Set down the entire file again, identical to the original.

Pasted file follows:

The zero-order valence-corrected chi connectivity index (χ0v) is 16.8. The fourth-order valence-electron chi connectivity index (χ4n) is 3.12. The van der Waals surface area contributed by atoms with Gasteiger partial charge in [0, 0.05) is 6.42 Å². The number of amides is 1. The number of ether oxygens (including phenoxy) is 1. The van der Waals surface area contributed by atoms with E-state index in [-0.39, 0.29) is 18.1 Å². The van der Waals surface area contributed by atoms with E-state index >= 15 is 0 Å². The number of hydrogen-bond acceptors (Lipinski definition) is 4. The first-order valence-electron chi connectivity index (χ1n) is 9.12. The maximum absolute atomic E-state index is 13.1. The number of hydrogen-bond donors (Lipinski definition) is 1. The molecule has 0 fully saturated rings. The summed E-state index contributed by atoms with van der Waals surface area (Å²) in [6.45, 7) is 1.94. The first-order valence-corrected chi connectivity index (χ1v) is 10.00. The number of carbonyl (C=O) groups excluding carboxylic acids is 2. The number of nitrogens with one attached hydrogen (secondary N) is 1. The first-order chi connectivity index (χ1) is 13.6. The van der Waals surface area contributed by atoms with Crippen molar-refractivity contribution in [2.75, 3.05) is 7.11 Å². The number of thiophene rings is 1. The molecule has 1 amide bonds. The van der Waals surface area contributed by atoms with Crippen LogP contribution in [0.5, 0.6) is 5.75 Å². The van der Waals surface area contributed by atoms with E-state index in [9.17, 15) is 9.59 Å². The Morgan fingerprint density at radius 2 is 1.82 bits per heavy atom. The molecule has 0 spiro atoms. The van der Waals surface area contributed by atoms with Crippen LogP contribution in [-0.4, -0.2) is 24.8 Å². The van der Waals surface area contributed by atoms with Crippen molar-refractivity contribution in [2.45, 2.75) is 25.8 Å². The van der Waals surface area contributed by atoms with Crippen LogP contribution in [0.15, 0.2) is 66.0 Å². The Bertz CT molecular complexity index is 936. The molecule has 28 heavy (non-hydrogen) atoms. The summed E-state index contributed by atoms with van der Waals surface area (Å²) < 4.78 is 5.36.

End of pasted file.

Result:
The zero-order valence-corrected chi connectivity index (χ0v) is 16.8. The fourth-order valence-electron chi connectivity index (χ4n) is 3.12. The van der Waals surface area contributed by atoms with Gasteiger partial charge in [0, 0.05) is 6.42 Å². The number of amides is 1. The number of ether oxygens (including phenoxy) is 1. The van der Waals surface area contributed by atoms with E-state index in [-0.39, 0.29) is 18.1 Å². The van der Waals surface area contributed by atoms with E-state index >= 15 is 0 Å². The number of hydrogen-bond acceptors (Lipinski definition) is 4. The first-order valence-electron chi connectivity index (χ1n) is 9.12. The maximum absolute atomic E-state index is 13.1. The number of hydrogen-bond donors (Lipinski definition) is 1. The molecule has 0 fully saturated rings. The summed E-state index contributed by atoms with van der Waals surface area (Å²) in [6.45, 7) is 1.94. The first-order valence-corrected chi connectivity index (χ1v) is 10.00. The number of carbonyl (C=O) groups excluding carboxylic acids is 2. The number of nitrogens with one attached hydrogen (secondary N) is 1. The first-order chi connectivity index (χ1) is 13.6. The van der Waals surface area contributed by atoms with Crippen molar-refractivity contribution in [2.75, 3.05) is 7.11 Å². The number of thiophene rings is 1. The molecule has 1 amide bonds. The van der Waals surface area contributed by atoms with Crippen LogP contribution in [0.5, 0.6) is 5.75 Å². The van der Waals surface area contributed by atoms with E-state index in [9.17, 15) is 9.59 Å². The Morgan fingerprint density at radius 2 is 1.82 bits per heavy atom. The molecule has 0 spiro atoms. The van der Waals surface area contributed by atoms with Crippen LogP contribution in [-0.4, -0.2) is 24.8 Å². The van der Waals surface area contributed by atoms with Crippen molar-refractivity contribution in [2.45, 2.75) is 25.8 Å². The van der Waals surface area contributed by atoms with Crippen LogP contribution in [0.15, 0.2) is 66.0 Å². The Bertz CT molecular complexity index is 936. The molecule has 28 heavy (non-hydrogen) atoms. The summed E-state index contributed by atoms with van der Waals surface area (Å²) < 4.78 is 5.36.